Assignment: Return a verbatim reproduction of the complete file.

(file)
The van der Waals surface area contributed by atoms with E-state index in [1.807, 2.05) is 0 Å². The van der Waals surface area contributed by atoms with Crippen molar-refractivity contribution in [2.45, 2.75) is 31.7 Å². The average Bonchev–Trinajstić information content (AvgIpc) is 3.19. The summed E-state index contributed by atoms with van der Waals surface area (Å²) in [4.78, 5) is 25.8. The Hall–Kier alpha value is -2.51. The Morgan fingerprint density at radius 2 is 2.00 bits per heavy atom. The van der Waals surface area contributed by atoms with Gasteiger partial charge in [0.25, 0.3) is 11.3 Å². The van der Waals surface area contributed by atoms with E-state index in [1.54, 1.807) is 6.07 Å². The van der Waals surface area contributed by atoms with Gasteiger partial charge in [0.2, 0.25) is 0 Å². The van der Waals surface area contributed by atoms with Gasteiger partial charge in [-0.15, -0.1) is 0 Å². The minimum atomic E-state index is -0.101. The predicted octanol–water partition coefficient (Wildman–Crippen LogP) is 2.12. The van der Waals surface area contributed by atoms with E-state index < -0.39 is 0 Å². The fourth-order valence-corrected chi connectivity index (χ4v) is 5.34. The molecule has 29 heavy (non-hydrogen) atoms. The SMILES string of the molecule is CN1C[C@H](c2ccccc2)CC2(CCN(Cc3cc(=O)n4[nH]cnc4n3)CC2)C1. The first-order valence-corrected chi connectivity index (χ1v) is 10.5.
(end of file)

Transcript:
The van der Waals surface area contributed by atoms with E-state index in [1.807, 2.05) is 0 Å². The van der Waals surface area contributed by atoms with Crippen molar-refractivity contribution in [2.45, 2.75) is 31.7 Å². The average Bonchev–Trinajstić information content (AvgIpc) is 3.19. The summed E-state index contributed by atoms with van der Waals surface area (Å²) in [4.78, 5) is 25.8. The Hall–Kier alpha value is -2.51. The Morgan fingerprint density at radius 2 is 2.00 bits per heavy atom. The van der Waals surface area contributed by atoms with Gasteiger partial charge in [0.25, 0.3) is 11.3 Å². The van der Waals surface area contributed by atoms with E-state index in [1.54, 1.807) is 6.07 Å². The van der Waals surface area contributed by atoms with Gasteiger partial charge in [0.2, 0.25) is 0 Å². The van der Waals surface area contributed by atoms with Gasteiger partial charge in [-0.15, -0.1) is 0 Å². The minimum atomic E-state index is -0.101. The predicted octanol–water partition coefficient (Wildman–Crippen LogP) is 2.12. The van der Waals surface area contributed by atoms with E-state index < -0.39 is 0 Å². The fourth-order valence-corrected chi connectivity index (χ4v) is 5.34. The molecule has 29 heavy (non-hydrogen) atoms. The SMILES string of the molecule is CN1C[C@H](c2ccccc2)CC2(CCN(Cc3cc(=O)n4[nH]cnc4n3)CC2)C1. The first-order valence-corrected chi connectivity index (χ1v) is 10.5.